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Thursday, April 1, 2010

West & Brinkman: Bike Boulevard Should Stay

Bicycling takes a hit
What are they willing to do now to save biking on Horton?

Council members interviewed
Emeryville's newest council members said they would do what it takes to keep bicycling safe on Horton Street, even if that means forcing cars from the narrow street.
Both said they would support the installation of traffic barricades or "diverters" if recommended by a traffic engineering firm set to study travel patterns.
Recently elected Councilman Kurt Brinkman praised 'traffic calming' measures taken in the Triangle neighborhood, saying they have made the area a "safe place to walk" and that prior to the installation, Adeline Street, was "nothing less than a drag strip with cars racing through the neighborhood." The comments suggest Mr. Brinkman would support moves to bring a similar level of safety to Horton Street, the city's main crosstown bicycle route.

Both Mr. Brinkman and colleague Jennifer West agreed that the recently approved 'Transit Center' office tower will bring a large number of vehicular commuters to the Horton Street Bike Boulevard, where the nine story office tower and garage will be built. Both support the city's hiring of a traffic engineering firm to address the problems. Both also said that safety is paramount to encourage cycling on Horton.

The two council members back a unanimous decision by the city's Bike/Ped Advisory Committee that Bike Boulevards should have consistent standards for vehicle speed, volume and signage, across municipal boundaries. A consistent East Bay network of such roads improves safety and encourages regional bike commuting.
Both council members told the Tattler that they will give great deference to traffic experts, especially when taxpayer funds are spent to implement their recommendations. Both also said they would support diverting traffic if that is what is recommended.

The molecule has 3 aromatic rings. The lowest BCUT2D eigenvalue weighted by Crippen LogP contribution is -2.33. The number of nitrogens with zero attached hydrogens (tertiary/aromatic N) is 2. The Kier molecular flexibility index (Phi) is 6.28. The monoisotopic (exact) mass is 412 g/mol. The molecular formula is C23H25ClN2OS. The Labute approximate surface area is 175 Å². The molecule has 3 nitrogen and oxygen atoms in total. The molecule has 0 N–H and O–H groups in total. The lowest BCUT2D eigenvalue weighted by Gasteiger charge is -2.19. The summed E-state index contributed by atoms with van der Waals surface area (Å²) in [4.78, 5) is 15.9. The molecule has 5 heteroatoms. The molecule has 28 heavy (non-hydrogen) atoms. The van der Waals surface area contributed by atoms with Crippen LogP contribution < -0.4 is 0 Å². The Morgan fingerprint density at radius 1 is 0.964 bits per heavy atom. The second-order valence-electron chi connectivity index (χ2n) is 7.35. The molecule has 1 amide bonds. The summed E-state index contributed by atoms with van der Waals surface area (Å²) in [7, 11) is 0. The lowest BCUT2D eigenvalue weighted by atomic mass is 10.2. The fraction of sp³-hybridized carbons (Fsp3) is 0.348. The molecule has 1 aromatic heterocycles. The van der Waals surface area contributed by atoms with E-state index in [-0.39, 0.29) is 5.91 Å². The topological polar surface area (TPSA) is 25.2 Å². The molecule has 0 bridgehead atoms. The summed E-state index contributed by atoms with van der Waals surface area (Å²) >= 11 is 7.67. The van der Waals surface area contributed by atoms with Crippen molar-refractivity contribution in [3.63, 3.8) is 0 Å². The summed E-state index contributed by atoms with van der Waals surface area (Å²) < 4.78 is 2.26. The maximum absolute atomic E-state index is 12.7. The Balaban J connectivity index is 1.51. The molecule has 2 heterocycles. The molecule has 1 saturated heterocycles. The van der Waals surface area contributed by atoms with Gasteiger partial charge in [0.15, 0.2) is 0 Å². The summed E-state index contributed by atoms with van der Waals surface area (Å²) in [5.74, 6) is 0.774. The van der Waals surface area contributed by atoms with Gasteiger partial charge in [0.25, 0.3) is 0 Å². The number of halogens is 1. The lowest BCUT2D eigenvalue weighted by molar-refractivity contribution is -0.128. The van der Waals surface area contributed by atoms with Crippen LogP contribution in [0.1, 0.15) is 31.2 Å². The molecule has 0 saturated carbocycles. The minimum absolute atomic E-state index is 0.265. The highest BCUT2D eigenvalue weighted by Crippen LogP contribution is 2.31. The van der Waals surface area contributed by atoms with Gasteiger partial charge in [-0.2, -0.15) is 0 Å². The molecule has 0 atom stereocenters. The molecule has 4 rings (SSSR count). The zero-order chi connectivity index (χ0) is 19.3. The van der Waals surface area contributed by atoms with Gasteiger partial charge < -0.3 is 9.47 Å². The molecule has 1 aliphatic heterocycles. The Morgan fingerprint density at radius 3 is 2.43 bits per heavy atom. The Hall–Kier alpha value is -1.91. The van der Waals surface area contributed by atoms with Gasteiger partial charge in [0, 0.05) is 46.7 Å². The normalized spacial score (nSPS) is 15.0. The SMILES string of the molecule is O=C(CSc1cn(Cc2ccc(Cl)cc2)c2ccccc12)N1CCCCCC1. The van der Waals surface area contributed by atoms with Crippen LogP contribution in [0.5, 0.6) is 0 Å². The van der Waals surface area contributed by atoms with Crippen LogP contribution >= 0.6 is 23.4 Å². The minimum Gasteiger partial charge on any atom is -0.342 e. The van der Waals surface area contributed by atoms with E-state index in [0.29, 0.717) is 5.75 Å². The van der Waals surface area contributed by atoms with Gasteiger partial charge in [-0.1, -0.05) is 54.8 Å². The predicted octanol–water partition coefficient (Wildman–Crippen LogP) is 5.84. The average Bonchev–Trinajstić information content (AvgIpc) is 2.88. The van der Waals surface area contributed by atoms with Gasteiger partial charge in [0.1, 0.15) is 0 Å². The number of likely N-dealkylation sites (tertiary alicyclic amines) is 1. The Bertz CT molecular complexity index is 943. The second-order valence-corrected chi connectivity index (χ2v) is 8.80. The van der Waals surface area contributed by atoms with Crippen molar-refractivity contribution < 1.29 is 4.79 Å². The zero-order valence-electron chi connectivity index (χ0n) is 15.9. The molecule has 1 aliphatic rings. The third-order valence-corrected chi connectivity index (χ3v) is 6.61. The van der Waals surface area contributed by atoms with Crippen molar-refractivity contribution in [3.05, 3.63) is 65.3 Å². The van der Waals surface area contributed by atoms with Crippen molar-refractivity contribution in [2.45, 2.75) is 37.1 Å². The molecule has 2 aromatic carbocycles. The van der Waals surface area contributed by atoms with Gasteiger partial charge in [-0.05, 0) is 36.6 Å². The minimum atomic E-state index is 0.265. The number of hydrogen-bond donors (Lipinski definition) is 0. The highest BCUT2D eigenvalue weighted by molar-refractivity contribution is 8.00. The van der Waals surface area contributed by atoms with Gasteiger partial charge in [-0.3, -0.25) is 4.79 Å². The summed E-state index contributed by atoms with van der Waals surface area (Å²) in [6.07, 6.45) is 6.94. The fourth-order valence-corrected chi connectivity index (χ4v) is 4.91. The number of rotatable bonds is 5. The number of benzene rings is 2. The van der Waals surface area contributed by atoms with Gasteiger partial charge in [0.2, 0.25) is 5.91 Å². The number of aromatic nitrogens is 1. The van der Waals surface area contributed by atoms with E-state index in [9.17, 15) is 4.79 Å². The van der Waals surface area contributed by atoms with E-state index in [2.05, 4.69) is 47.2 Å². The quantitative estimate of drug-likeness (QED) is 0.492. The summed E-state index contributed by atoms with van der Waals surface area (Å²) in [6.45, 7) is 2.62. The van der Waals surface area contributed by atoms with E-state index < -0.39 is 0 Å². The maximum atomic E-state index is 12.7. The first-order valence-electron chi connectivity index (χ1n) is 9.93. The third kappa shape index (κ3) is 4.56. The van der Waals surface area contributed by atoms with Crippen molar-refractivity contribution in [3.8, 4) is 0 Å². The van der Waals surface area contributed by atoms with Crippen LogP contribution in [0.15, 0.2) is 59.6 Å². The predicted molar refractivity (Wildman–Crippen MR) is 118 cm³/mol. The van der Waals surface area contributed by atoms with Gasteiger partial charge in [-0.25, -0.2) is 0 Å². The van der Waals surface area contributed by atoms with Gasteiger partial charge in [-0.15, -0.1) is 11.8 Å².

For decades advocates on the city's Bike/Ped Committee have worked to create a viable, direct and safe bike corridor through Emeryville.

Planned bike paths and routes along a former railroad spur just east of Hollis Street and a second route along Shellmound Street were cast away by city officials believing the codified plans impeded development. The committee floated a 'Horton Street Bike Boulevard' as a third best alternative.

Hoton, once connected to Overland Street is the last such route possible for cyclists traveling north or south through Emeryville. After the committee completed planning the bike boulevard in 2003, it received a series of rebuffs from the council. Horton Street it turns out, is highly contentious. Developers demanded the council scale back bike route plans in favor of maximizing the street for cars.

Safety concerns; cars to flood Horton Street
The Bike Committee unanimously voted that for reasons of safety and to encourage regional bike commuting, city council action needs to protect Horton Street for biking. The problem now is what to do with the many hundreds of cars that will use Horton Street generated by the freshly approved Transit Center at Horton and 59th Streets. Without the application of traffic calming methods, Horton is now on a path to go the way of the other streets; not safe for bike use.

1 comment:

  1. If Wareham Development wants traffic calming, we'll get it. If they don't, we won't. Simple as that.